Gerhardt (Doc) Bohn, professor in Agricultural Engineering Technology, is shown here with two students. Nearest to Bohn is Mark Kimball, 1972. Kimball served as a technician in the Plant and Earth Science department and then as a UWRF safety officer until his retirement. Can you identify the other student on the far left?
I enjoyed my time at River Falls. The relationship between faculty and students was close. They knew their students when they saw them outside of class. I taught at Wild Rose High School for 4 years and Coleman High School for 30 years when I retired in 2003. The 34 years I spent teaching agriculture I saw a lot of change in agriculture as well as the students.
Thomas Welty – 1969
I was thankful to be able to live in the barracks while attending college there and many of those friendships have lasted a lifetime. I enjoyed teaching at Wittenberg and loved the opportunity to work for the DPI. I really enjoyed working with all the FFA officers as state FFA advisor.
Floyd Doering – 1949
I taught Agriculture Education in the Clintonville Public School System from 1973-2007 when I retired. In retrospect the best thing about UWRF was the caring nature of the staff. I was lucky enough to spend 34 years in the best profession.
Alan Wichmann – 1973
I received both my BS and Masters degrees from River Falls. Looking back now, it was an excellent choice. I was fortunate to have a top of the line career teaching at Greenfield Iowa, Weyawega-Fremont and FOTC. Even after 13 years it still gives me rewards.
Wendell Hillskotter – 1963
I enjoyed having professors who took a personal interest in each of their students. UW-River Falls provided an excellent education foundation which led to a very successful career for me. UW-River Falls provided a tremendous learning environment.
My degree in Ag Education opened the door for a lifelong career of teaching at Denmark High School. It was my opportunity to put Denmark on the map and today it is considered one of the premier schools dealing with agriculture education, FFA and the FFA alumni. Many people have made this all become a reality but it all started at UW-River Falls. I have also had the chance to provide leadership to numerous local, state and national organizations…again, thanks to UW-River Falls for getting me “fully engaged.”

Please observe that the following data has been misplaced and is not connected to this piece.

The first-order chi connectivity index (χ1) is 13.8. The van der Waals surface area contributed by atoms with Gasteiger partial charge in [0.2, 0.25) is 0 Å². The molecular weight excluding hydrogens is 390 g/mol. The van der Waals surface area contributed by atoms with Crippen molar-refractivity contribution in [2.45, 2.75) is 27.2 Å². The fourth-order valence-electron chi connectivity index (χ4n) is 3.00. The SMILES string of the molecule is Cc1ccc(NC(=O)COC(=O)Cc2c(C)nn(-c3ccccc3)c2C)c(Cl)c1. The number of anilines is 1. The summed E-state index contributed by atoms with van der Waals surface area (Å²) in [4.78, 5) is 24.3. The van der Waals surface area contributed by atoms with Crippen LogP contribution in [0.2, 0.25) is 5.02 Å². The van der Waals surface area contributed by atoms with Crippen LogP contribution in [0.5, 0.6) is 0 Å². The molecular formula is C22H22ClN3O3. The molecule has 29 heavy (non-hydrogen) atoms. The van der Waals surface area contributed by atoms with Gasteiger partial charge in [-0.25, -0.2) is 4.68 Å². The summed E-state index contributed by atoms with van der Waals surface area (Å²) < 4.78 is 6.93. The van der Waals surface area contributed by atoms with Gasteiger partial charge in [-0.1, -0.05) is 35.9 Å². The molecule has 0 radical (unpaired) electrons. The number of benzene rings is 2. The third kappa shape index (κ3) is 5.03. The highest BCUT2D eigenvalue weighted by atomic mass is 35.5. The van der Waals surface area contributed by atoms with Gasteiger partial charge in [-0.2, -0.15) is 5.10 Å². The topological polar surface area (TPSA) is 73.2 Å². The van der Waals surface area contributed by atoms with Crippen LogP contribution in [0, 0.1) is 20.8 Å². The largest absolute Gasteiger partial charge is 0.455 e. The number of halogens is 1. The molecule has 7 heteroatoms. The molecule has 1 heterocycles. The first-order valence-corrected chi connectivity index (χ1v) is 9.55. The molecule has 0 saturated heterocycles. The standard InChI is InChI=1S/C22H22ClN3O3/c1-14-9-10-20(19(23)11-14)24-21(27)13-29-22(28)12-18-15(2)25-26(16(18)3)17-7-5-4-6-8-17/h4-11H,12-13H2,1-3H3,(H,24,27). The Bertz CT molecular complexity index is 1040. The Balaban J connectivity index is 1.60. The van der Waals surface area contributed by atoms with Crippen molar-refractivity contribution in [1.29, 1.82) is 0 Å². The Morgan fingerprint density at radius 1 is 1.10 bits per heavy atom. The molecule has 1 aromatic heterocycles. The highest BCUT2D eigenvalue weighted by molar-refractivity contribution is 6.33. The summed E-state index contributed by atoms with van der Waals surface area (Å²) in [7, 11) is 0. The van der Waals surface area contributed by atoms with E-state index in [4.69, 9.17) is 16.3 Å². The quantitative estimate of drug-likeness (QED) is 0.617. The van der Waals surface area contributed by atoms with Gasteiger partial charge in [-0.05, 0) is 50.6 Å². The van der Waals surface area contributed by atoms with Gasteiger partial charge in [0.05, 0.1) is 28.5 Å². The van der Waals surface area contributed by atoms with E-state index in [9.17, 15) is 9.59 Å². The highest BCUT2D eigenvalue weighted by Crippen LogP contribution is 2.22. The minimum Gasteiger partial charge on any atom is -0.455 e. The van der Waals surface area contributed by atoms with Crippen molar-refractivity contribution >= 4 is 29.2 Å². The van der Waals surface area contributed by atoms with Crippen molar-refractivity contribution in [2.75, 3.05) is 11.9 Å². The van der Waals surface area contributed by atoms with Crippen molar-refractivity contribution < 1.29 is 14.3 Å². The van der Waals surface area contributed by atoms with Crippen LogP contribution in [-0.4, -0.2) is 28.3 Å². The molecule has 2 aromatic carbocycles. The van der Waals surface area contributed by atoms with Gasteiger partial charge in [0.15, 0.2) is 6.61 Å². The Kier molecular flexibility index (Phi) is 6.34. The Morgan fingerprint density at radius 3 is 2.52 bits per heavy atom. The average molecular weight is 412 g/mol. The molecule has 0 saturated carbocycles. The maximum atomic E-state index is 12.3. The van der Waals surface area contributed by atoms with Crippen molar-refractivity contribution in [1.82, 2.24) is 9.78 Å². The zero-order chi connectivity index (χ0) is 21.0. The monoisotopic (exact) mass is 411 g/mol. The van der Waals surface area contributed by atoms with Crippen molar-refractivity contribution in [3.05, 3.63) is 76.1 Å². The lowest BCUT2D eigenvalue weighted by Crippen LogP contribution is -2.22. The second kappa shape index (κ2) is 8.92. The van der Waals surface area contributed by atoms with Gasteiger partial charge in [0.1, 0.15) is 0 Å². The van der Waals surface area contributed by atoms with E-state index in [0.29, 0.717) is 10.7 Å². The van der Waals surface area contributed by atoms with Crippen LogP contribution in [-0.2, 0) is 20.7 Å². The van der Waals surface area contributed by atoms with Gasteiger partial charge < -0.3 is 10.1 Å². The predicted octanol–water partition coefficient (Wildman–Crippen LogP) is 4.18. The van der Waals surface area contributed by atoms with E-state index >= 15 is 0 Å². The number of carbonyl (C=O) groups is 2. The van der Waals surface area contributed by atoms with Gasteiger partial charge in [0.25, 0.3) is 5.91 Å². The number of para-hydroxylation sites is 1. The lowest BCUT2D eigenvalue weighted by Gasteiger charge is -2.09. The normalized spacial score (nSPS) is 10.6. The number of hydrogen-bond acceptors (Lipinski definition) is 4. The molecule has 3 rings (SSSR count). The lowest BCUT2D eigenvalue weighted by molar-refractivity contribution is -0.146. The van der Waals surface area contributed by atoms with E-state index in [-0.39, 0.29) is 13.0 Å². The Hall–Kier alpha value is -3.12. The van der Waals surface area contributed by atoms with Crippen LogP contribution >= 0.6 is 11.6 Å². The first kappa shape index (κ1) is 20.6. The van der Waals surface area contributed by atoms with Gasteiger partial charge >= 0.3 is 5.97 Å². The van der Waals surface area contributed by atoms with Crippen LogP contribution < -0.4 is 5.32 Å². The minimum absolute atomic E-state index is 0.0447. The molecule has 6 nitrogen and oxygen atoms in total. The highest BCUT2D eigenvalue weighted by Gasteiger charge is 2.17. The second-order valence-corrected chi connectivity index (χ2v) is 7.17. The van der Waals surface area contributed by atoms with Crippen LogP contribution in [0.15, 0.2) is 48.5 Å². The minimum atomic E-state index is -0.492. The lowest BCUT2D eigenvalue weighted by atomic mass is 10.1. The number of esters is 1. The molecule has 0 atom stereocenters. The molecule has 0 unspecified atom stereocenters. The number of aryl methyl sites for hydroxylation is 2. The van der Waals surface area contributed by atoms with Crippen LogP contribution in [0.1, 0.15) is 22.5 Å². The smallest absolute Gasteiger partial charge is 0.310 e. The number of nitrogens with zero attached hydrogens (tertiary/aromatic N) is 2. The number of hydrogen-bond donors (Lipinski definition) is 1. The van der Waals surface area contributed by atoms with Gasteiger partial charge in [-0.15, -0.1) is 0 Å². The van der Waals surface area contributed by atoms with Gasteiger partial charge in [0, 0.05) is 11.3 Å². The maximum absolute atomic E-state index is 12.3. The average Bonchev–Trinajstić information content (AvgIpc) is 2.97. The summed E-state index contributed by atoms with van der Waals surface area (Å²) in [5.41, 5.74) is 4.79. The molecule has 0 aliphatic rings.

- Oliver Lerum (Class of 1966)
I worked at Hagberg’s V store on Main Street in my junior and senior years. While I was taking Child Development 101, George Berger and I had noon playground duty at the campus school. One noon hour, after lunch, we were taking the campus school students from North Hall to South Hall to play between the new library and South Hall. After we had gone across Cascade Avenue, George turned around and said, “Joe, you lost one.”
Sure enough, there was a little girl sitting on the yellow line in the middle of the street! I called to her to be careful and come to the curb. She said, “Come and get me!”
I went out, very carefully picked her up under the arms and carried her to the curb all the while scolding her and lecturing on safety, etc. George said, “Joe do you know who she is?”
I answered, “No.”
George said, “She’s the Dean’s daughter!”
I said, “I’m dead meat.” I thought for certain that I’d get a call from the Dean, but I didn’t.
Late one afternoon in the summer of 1961, while I was working at the store selling shoes, Mrs. Helen White came in and asked if she could talk to me. I had sold shoes to her and her husband, the retired District Judge Charles White, so we knew each other quite well. She was an elegant lady.
When Mrs. White mentioned that she had been to see the dean, I about died! I said, “Oh?”
She went on to explain they had raised three sons and Charles Jr. was a lawyer in River Falls. The other two lived out of state. Since the judge had a stroke and there were some after effects, they always like to have a senior boy from college live with them in case they needed help with anything. She told me she had asked the dean for a recommendation and he had recommended me. Wow, I thought. What a surprise!
Mrs. White asked if I could come to dinner with her and the judge. This would give them a chance to show me their home. It was a huge elegant white house on Walnut Street on a big lot. I was impressed. I couldn’t resist thinking how much hay it could hold.
The meal was very formal. We had a good visit and she showed me the upstairs. We went up a beautiful stairway to three large bedrooms. All their sons were tall like the judge, so they all had “long boy” beds. I chose the room with a bay window facing east and overlooking the river. Mrs. White told me that the carriage house in back was for my car and that she would do my laundry each week. Now, I was a fairly religious and prayerful guy who felt that my prayers were finally being answered. Needless to say, we agreed on the rent and I moved in. My responsibilities were to mow the lawn and change the screens and storm windows. I said I could handle that. Life with the White was a dream. They made me feel like a son and not a tenant. They kind of adopted me and I sure adopted them.
I was student teaching at the campus school in my minor, Industrial Arts. I had the electricity unit. When Mrs. White found that out, she asked if I could replace the light switch in their bedroom. I did and that really impressed them. Every so often they would invite me to dine with them. We got to know each other very well.
In the spring of 1962, the Whites bought a ’61 Chevy and told me they were going to visit their son Richard in Flint, Michigan and would be gone for two weeks. They asked me to look after the house. They also said, “We raised three sons and we know seniors like to party when it gets close to graduation. All we ask is if you do have a party that you please do not spill or break anything.”